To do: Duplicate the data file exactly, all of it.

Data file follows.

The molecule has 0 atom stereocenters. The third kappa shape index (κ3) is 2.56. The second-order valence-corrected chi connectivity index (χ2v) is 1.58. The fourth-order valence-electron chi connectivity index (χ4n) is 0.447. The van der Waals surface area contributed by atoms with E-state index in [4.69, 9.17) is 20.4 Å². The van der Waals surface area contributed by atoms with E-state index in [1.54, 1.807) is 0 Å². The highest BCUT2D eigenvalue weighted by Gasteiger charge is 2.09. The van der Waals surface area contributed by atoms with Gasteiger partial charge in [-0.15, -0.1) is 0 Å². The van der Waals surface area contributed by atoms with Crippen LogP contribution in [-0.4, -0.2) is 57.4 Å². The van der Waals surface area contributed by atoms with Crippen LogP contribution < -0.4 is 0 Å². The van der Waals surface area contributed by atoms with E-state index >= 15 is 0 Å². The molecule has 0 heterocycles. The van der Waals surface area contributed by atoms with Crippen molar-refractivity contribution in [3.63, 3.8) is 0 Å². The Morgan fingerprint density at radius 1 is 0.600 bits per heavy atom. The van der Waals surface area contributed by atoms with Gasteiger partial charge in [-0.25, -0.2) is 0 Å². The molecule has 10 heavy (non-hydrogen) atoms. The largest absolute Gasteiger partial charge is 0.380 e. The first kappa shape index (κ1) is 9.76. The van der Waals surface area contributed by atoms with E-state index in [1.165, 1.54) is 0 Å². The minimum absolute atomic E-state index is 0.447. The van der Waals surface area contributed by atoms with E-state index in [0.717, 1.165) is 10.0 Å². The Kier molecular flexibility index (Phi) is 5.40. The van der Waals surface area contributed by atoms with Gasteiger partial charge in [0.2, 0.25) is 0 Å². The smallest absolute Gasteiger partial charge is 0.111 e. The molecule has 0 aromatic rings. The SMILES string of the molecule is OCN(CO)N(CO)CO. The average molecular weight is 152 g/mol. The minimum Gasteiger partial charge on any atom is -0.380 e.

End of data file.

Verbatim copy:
The molecule has 0 atom stereocenters. The third kappa shape index (κ3) is 2.56. The second-order valence-corrected chi connectivity index (χ2v) is 1.58. The fourth-order valence-electron chi connectivity index (χ4n) is 0.447. The van der Waals surface area contributed by atoms with E-state index in [4.69, 9.17) is 20.4 Å². The van der Waals surface area contributed by atoms with E-state index in [1.54, 1.807) is 0 Å². The highest BCUT2D eigenvalue weighted by Gasteiger charge is 2.09. The van der Waals surface area contributed by atoms with Gasteiger partial charge in [-0.15, -0.1) is 0 Å². The van der Waals surface area contributed by atoms with Crippen LogP contribution in [-0.4, -0.2) is 57.4 Å². The van der Waals surface area contributed by atoms with Crippen LogP contribution < -0.4 is 0 Å². The van der Waals surface area contributed by atoms with E-state index >= 15 is 0 Å². The molecule has 0 heterocycles. The van der Waals surface area contributed by atoms with Crippen molar-refractivity contribution in [3.63, 3.8) is 0 Å². The Morgan fingerprint density at radius 1 is 0.600 bits per heavy atom. The van der Waals surface area contributed by atoms with Gasteiger partial charge in [-0.25, -0.2) is 0 Å². The molecule has 10 heavy (non-hydrogen) atoms. The largest absolute Gasteiger partial charge is 0.380 e. The first kappa shape index (κ1) is 9.76. The van der Waals surface area contributed by atoms with E-state index in [1.165, 1.54) is 0 Å². The minimum absolute atomic E-state index is 0.447. The van der Waals surface area contributed by atoms with E-state index in [0.717, 1.165) is 10.0 Å². The Kier molecular flexibility index (Phi) is 5.40. The van der Waals surface area contributed by atoms with Gasteiger partial charge in [0.2, 0.25) is 0 Å². The smallest absolute Gasteiger partial charge is 0.111 e. The molecule has 0 aromatic rings. The SMILES string of the molecule is OCN(CO)N(CO)CO. The average molecular weight is 152 g/mol. The minimum Gasteiger partial charge on any atom is -0.380 e.